As an experiment, I showed the picture of the bay from "The Atlas" to a captain who I knew was very trained at the coast. Just after a quick look at it he agreed with me that this was the map of the Tavaiza bay, or the Russian bay after it was renamed in 1972, which lies 15-20 km north from the Terney bay. The first of small bays on the map Laperouse called "The Deer bay". The modern look of it was by chance published in the Great Soviet Encyclopedia. In Soviet era, this bay as well as a small river falling to it had been renamed to the Upolnomochenny.

Still aboard the anchored ships, Laperouse and his comrades watched with their sea glasses a deer flock and a bear family on the right from the first group of animals, on the neighboring bay coast. The wild animals sight set free hunter instincts in sailors, and they began to clean their guns with such fever as before a battle. The hunters crew that was the first to reach the land was lucky to shoot three young deer. Other hunters who sailed in the second boat to the other bay called the Bear bay only saw the animals escape into the wood after a few first unsuccessful shots. The French had much more luck in fishing. As soon as the anchors touched the sea bottom the sailors were ready with fishing rods, pulling out from water a dozen of herring in a few minutes, which gave them a feeling of surprise. Laperouse immediately ordered "to prohibit the salt meat" and cook fresh fish for the crew - cod, herring, salmon, trout and flatfish.

The general, emotion they felt , the nature and vegetation they saw was admiration. Could Laperouse meet with local people at that time? During a few days that the French sailed along the coast of Tartar to Terney, they had not seen a light on the shore nor a boat with people. Still they could not believe that there were no habitants. Although the French met none in Terney, they could see many evidence of people there. This made Laperouse think that "tartars" approached the sea only at seasons of hunting and fishing. Most of the time aborigines lived far away from the sea, in places where soil was perhaps more suitable for breeding cattle. One can even imagine that aborigines secretly watched the outlanders from the wood.

On July 9, 1787 on the shore of one small bay the French dug into land a vessel with metal plates which were engraved with names of the two ships and dates of their finding of this shore. Then the started for the Sakhalin. After two days Laperouse and his sailors stopped again in front of the Adimi river that now has name Yellow after some toponymics specialists. Again, the French met nobody there. Only traces on the sand told them that people had just run to the wood. The reports delivered by an officer and a naturalist to Laperouse from the shore did not make him stay any longer in this bay, which they named the Suffren gulf.

It happened that I was not alone in search for the Laperouse bay of Terney. A French geographer Jean Guillot from New Caledonia repeated the Laperouse expedition of 1785-88 path. Together with Khabarovsk resident member of Geographic society Grigory Merkin he visited Primorskiy krai. Before they came I had published an article on the Terney bay in the krai's paper "Krasnoye znamya". It was very pleasant to know that the French scientist and his Russian colleague, having read the article and studied maps, accepted "the results of E.Suvorov's research on the location of the bay of Terney". They wrote so in the guest book of Primorskiy branch of Russian Geographic Society. The mystery of the first Laperouse discovery on the land of Tartar - Primorye has been solved. But what made this mystery appear? How could the bay move south?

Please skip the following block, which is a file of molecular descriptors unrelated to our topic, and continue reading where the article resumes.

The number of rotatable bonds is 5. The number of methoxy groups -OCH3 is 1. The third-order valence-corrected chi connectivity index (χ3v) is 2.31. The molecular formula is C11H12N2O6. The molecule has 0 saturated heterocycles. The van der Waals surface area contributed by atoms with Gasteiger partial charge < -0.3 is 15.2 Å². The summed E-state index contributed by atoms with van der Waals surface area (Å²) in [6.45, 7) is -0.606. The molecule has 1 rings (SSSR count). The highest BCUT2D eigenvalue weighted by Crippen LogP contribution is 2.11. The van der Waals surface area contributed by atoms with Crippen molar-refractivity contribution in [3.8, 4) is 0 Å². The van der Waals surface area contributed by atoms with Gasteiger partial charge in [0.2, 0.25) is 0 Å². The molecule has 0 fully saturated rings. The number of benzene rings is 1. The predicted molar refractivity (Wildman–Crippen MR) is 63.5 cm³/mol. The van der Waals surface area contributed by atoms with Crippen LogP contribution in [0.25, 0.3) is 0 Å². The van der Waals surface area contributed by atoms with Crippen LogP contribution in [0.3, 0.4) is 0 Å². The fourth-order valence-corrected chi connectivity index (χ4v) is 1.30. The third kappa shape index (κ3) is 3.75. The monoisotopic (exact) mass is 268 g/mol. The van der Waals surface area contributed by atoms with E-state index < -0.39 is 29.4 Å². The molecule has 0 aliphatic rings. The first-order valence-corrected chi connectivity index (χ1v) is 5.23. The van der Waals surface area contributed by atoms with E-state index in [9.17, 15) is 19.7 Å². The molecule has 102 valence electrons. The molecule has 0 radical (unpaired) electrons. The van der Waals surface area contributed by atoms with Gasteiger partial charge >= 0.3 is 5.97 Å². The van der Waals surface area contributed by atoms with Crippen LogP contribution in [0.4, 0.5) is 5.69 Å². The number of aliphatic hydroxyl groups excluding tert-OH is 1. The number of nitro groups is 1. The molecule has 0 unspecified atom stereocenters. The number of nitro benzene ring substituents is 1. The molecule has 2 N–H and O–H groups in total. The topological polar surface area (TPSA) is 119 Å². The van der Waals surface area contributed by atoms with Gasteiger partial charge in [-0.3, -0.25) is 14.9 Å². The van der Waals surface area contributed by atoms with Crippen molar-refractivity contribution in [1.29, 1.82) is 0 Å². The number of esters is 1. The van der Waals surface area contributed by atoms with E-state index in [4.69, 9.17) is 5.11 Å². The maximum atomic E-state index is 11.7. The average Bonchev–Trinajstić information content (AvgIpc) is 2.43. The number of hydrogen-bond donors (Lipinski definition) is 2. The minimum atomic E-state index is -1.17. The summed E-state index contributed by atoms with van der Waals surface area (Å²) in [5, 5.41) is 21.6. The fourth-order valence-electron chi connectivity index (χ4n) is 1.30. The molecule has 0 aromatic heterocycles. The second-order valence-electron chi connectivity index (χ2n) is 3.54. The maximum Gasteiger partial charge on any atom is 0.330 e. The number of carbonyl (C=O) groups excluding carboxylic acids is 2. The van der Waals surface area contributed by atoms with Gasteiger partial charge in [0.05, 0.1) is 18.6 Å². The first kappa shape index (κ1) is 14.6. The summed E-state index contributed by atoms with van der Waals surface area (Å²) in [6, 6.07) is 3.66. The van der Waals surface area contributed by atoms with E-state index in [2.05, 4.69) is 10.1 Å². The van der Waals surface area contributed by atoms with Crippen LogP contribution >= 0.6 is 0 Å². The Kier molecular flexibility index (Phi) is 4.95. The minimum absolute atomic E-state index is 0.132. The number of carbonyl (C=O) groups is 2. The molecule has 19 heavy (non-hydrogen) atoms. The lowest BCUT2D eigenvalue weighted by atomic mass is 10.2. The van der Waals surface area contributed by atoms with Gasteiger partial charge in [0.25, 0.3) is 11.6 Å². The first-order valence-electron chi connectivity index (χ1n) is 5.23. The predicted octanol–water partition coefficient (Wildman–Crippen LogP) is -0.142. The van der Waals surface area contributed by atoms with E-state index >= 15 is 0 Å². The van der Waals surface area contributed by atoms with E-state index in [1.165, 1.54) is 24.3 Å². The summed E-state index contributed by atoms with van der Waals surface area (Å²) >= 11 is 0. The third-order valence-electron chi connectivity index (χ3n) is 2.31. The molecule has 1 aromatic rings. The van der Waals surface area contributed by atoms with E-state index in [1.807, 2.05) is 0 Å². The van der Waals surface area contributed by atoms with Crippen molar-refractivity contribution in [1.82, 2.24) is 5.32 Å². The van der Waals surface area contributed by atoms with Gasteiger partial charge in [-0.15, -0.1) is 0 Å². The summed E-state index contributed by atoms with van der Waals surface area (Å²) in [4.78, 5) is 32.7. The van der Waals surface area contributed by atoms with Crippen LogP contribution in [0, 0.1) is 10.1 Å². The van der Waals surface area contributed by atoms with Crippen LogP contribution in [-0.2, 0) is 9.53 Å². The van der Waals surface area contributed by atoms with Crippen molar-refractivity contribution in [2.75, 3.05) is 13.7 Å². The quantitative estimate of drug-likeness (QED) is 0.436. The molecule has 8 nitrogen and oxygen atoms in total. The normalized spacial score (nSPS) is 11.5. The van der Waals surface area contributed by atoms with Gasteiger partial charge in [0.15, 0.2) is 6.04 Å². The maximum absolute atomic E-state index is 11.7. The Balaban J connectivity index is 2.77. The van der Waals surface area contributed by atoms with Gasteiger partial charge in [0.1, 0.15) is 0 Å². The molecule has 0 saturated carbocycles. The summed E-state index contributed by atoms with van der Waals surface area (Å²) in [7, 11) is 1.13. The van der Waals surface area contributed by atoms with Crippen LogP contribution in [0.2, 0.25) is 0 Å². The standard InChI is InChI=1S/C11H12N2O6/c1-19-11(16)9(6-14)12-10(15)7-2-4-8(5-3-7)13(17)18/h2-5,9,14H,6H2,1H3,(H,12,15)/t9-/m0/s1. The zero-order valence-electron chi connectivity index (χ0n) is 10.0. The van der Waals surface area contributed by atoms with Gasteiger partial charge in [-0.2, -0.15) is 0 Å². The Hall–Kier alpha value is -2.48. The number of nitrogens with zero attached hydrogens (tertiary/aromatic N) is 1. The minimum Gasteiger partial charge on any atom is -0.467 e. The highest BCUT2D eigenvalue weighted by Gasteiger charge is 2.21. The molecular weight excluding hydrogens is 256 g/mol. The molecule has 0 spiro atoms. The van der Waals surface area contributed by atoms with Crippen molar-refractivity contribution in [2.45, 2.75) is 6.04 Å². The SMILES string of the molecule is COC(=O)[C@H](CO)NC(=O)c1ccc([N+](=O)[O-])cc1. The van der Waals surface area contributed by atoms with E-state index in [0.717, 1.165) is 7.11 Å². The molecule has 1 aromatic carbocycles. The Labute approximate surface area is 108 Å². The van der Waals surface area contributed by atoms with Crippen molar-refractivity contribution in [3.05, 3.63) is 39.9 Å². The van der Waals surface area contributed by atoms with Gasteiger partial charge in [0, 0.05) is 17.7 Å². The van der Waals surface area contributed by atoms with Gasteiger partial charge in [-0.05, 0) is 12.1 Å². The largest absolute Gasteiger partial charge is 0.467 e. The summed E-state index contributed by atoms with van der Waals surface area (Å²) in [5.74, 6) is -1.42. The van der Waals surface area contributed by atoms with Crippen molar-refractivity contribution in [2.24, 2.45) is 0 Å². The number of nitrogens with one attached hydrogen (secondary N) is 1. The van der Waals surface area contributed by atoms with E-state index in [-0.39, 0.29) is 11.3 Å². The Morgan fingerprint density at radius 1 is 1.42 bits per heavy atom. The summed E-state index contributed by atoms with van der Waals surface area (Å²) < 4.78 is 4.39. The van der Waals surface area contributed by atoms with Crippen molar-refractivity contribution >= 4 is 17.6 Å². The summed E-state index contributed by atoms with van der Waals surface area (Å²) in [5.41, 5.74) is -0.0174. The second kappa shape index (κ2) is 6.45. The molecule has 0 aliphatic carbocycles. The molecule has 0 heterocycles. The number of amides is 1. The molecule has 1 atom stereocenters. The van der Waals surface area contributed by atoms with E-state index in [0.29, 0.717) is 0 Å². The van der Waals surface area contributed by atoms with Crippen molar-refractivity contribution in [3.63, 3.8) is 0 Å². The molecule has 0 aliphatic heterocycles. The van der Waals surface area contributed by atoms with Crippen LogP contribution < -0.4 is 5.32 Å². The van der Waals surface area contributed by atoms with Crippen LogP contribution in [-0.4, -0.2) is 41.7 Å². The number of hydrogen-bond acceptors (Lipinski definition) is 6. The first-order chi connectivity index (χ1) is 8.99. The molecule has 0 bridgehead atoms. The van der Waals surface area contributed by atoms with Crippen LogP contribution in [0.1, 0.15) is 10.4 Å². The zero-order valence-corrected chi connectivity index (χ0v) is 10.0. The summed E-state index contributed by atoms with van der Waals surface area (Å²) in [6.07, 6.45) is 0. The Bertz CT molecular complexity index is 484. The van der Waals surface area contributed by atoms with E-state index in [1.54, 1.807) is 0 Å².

In 1874 the expedition headed by Colonel L.A.Bolshev conducted a topographic survey on the last "terra incognita" on the map of north-east coast of the Sea of Japan and the Tatar Strait between the Plastun Gulf and De Castri (Chikhachev) Gulf. The topographers were using maps which had been composed by West European specialists and contained errors. Doubts about validity of the coast line on those maps can be found in M.I.Venyukov's book. Writing on the coast line of the Sea of Japan he pointed out that "even the bays of Terney and Suffren which have been described by Laperouse and whose coordinates are given ,are not named on these maps, and one can hardly recognize them in two small gulfs over there".

Bolshev's expedition as it was stated in "Russian Imperial Geographic Society Newsletter" had not found the Suffren bay named by Laperouse, however they had found the bay of Terney. They did, but south from the actual Laperouse bay, in the Sankhobe river mouth.

Laperouse expedition monument in Terney school yard was set up in 1997.

We are residents of Primorye, and Laperouse and his compatriots who were pioneers in this land and who died in the Pacific Ocean  for "love for sciences" must have a memorial - to the first European stepping upon this shore.

Charles-Louis d'Arsac, Chevalier de Ternay

b. 1723

d. 1780

French Fleet arrives in Rhode island waters first half of July,1780. Considered the second occupation of Newport; a friendly one compared with the destructive British occupation. French departed Newport in June of 1781.

Admiral de Ternay, in command of the French Navy, transported the army of Lieutenant General Rochambeau, commander of the French expeditionary forces in America. Although not liked by his men, was considered a skillful navigator.

Before becoming gravely ill, the Admiral accompanied General Rochambeau to Hartford, Connecticut for a conference with General George Washington. This marked the first time that these leaders had ever met (September 1780).

The Admiral passed away at the French Naval Headquarters, the confiscated home of Colonel Joseph Wanton (Hunter House) on December 15,1780. Cause of death: an attack of malignant fever.

The Hunter House, now owned by the Preservation Society of Newport County, still stands on Washington Street.

Although his death caused little emotion for some people, his funeral procession the next day was considered very impressive. His remains were removed from the house by sailors from his own flagship. The procession to Trinity Church was accompanied by mournful music and chanting priests. Even though the church was Protestant, the customary rites of the Roman Catholic Church were performed.

To quote Margaret La Farge from Scribner's Magazine of November, 1917 - "Chevalier de Ternay sleeps in the churchyard, an alien in a foreign land, Newport, with reverence and gratitude, having laid him among their honored dead."